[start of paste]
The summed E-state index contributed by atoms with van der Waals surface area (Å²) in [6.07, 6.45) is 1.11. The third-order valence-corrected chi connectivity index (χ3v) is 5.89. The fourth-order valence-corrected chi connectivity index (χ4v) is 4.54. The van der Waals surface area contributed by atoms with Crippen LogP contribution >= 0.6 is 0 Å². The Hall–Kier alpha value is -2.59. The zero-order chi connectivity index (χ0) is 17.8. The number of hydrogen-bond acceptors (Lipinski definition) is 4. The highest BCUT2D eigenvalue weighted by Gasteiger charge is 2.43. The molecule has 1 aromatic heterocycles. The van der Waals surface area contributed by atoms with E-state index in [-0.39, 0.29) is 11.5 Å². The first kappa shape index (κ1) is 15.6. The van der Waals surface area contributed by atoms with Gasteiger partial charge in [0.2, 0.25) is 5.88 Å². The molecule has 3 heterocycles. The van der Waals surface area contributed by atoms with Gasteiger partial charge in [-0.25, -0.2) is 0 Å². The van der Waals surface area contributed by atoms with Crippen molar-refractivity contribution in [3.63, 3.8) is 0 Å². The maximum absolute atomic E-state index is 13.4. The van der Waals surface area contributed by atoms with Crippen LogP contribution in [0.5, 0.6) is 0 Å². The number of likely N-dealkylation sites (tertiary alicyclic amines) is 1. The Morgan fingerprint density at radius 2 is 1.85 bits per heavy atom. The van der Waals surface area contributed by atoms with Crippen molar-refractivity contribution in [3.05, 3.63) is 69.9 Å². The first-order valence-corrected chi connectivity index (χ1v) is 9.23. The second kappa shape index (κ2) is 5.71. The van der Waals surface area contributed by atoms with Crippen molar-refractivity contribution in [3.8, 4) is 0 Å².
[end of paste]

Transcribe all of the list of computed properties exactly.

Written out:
The summed E-state index contributed by atoms with van der Waals surface area (Å²) in [6.07, 6.45) is 1.11. The third-order valence-corrected chi connectivity index (χ3v) is 5.89. The fourth-order valence-corrected chi connectivity index (χ4v) is 4.54. The van der Waals surface area contributed by atoms with Crippen LogP contribution >= 0.6 is 0 Å². The Hall–Kier alpha value is -2.59. The zero-order chi connectivity index (χ0) is 17.8. The number of hydrogen-bond acceptors (Lipinski definition) is 4. The highest BCUT2D eigenvalue weighted by Gasteiger charge is 2.43. The molecule has 1 aromatic heterocycles. The van der Waals surface area contributed by atoms with E-state index in [-0.39, 0.29) is 11.5 Å². The first kappa shape index (κ1) is 15.6. The van der Waals surface area contributed by atoms with Gasteiger partial charge in [0.2, 0.25) is 5.88 Å². The molecule has 3 heterocycles. The van der Waals surface area contributed by atoms with Gasteiger partial charge in [-0.25, -0.2) is 0 Å². The van der Waals surface area contributed by atoms with Crippen molar-refractivity contribution in [3.63, 3.8) is 0 Å². The maximum absolute atomic E-state index is 13.4. The van der Waals surface area contributed by atoms with Crippen LogP contribution in [0.5, 0.6) is 0 Å². The number of likely N-dealkylation sites (tertiary alicyclic amines) is 1. The Morgan fingerprint density at radius 2 is 1.85 bits per heavy atom. The van der Waals surface area contributed by atoms with Crippen molar-refractivity contribution in [3.05, 3.63) is 69.9 Å². The first-order valence-corrected chi connectivity index (χ1v) is 9.23. The second kappa shape index (κ2) is 5.71. The van der Waals surface area contributed by atoms with Crippen molar-refractivity contribution in [3.8, 4) is 0 Å².